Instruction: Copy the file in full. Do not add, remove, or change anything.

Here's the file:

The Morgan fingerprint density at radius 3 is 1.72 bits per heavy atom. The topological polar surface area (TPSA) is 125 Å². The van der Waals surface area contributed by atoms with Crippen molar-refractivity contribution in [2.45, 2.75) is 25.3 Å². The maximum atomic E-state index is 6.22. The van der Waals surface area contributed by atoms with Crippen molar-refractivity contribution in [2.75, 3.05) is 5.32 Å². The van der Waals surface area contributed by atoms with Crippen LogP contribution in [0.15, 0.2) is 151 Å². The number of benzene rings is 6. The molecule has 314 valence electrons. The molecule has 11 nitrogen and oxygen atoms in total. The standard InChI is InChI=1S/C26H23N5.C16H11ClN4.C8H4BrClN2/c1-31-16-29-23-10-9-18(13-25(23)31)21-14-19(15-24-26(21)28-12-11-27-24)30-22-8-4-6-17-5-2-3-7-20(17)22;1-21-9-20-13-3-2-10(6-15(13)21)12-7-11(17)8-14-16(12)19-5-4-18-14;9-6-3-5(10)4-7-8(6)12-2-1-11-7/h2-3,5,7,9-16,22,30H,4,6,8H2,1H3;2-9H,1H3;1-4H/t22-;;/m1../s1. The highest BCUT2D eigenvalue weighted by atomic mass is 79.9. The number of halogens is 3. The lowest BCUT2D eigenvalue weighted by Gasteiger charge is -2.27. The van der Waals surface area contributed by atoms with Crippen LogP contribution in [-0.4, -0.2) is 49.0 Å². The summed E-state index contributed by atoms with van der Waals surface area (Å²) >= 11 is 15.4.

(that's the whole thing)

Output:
The Morgan fingerprint density at radius 3 is 1.72 bits per heavy atom. The topological polar surface area (TPSA) is 125 Å². The van der Waals surface area contributed by atoms with Crippen molar-refractivity contribution in [2.45, 2.75) is 25.3 Å². The maximum atomic E-state index is 6.22. The van der Waals surface area contributed by atoms with Crippen molar-refractivity contribution in [2.75, 3.05) is 5.32 Å². The van der Waals surface area contributed by atoms with Crippen LogP contribution in [0.15, 0.2) is 151 Å². The number of benzene rings is 6. The molecule has 314 valence electrons. The molecule has 11 nitrogen and oxygen atoms in total. The standard InChI is InChI=1S/C26H23N5.C16H11ClN4.C8H4BrClN2/c1-31-16-29-23-10-9-18(13-25(23)31)21-14-19(15-24-26(21)28-12-11-27-24)30-22-8-4-6-17-5-2-3-7-20(17)22;1-21-9-20-13-3-2-10(6-15(13)21)12-7-11(17)8-14-16(12)19-5-4-18-14;9-6-3-5(10)4-7-8(6)12-2-1-11-7/h2-3,5,7,9-16,22,30H,4,6,8H2,1H3;2-9H,1H3;1-4H/t22-;;/m1../s1. The highest BCUT2D eigenvalue weighted by atomic mass is 79.9. The number of halogens is 3. The lowest BCUT2D eigenvalue weighted by Gasteiger charge is -2.27. The van der Waals surface area contributed by atoms with Crippen LogP contribution in [-0.4, -0.2) is 49.0 Å². The summed E-state index contributed by atoms with van der Waals surface area (Å²) >= 11 is 15.4.